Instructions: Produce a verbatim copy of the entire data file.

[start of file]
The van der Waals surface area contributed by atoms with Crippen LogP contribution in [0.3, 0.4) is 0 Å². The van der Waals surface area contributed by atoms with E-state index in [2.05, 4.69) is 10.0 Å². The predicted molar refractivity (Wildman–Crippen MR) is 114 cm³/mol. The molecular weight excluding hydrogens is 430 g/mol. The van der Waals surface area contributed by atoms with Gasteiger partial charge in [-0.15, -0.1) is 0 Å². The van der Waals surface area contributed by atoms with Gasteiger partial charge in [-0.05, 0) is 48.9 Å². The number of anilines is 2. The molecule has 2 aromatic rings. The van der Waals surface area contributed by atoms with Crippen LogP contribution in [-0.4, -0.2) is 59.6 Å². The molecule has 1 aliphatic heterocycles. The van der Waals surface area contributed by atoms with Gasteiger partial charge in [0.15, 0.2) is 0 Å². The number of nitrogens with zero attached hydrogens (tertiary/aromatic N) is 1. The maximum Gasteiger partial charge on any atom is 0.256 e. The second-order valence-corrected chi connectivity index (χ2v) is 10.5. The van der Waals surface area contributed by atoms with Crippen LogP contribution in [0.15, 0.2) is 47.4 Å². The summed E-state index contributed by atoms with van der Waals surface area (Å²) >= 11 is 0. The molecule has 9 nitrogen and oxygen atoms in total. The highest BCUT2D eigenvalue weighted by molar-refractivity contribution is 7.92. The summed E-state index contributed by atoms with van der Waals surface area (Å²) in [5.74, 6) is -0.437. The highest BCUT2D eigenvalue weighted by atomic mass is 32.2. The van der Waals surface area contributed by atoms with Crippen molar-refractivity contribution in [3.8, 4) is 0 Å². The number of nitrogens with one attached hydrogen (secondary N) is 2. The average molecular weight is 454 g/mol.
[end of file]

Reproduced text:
The van der Waals surface area contributed by atoms with Crippen LogP contribution in [0.3, 0.4) is 0 Å². The van der Waals surface area contributed by atoms with E-state index in [2.05, 4.69) is 10.0 Å². The predicted molar refractivity (Wildman–Crippen MR) is 114 cm³/mol. The molecular weight excluding hydrogens is 430 g/mol. The van der Waals surface area contributed by atoms with Gasteiger partial charge in [-0.15, -0.1) is 0 Å². The van der Waals surface area contributed by atoms with Gasteiger partial charge in [-0.05, 0) is 48.9 Å². The number of anilines is 2. The molecule has 2 aromatic rings. The van der Waals surface area contributed by atoms with Crippen LogP contribution in [-0.4, -0.2) is 59.6 Å². The molecule has 1 aliphatic heterocycles. The van der Waals surface area contributed by atoms with Gasteiger partial charge in [0.15, 0.2) is 0 Å². The number of nitrogens with zero attached hydrogens (tertiary/aromatic N) is 1. The maximum Gasteiger partial charge on any atom is 0.256 e. The second-order valence-corrected chi connectivity index (χ2v) is 10.5. The van der Waals surface area contributed by atoms with Crippen LogP contribution in [0.15, 0.2) is 47.4 Å². The summed E-state index contributed by atoms with van der Waals surface area (Å²) >= 11 is 0. The molecule has 9 nitrogen and oxygen atoms in total. The highest BCUT2D eigenvalue weighted by molar-refractivity contribution is 7.92. The summed E-state index contributed by atoms with van der Waals surface area (Å²) in [5.74, 6) is -0.437. The highest BCUT2D eigenvalue weighted by atomic mass is 32.2. The van der Waals surface area contributed by atoms with Crippen molar-refractivity contribution in [3.8, 4) is 0 Å². The number of nitrogens with one attached hydrogen (secondary N) is 2. The average molecular weight is 454 g/mol.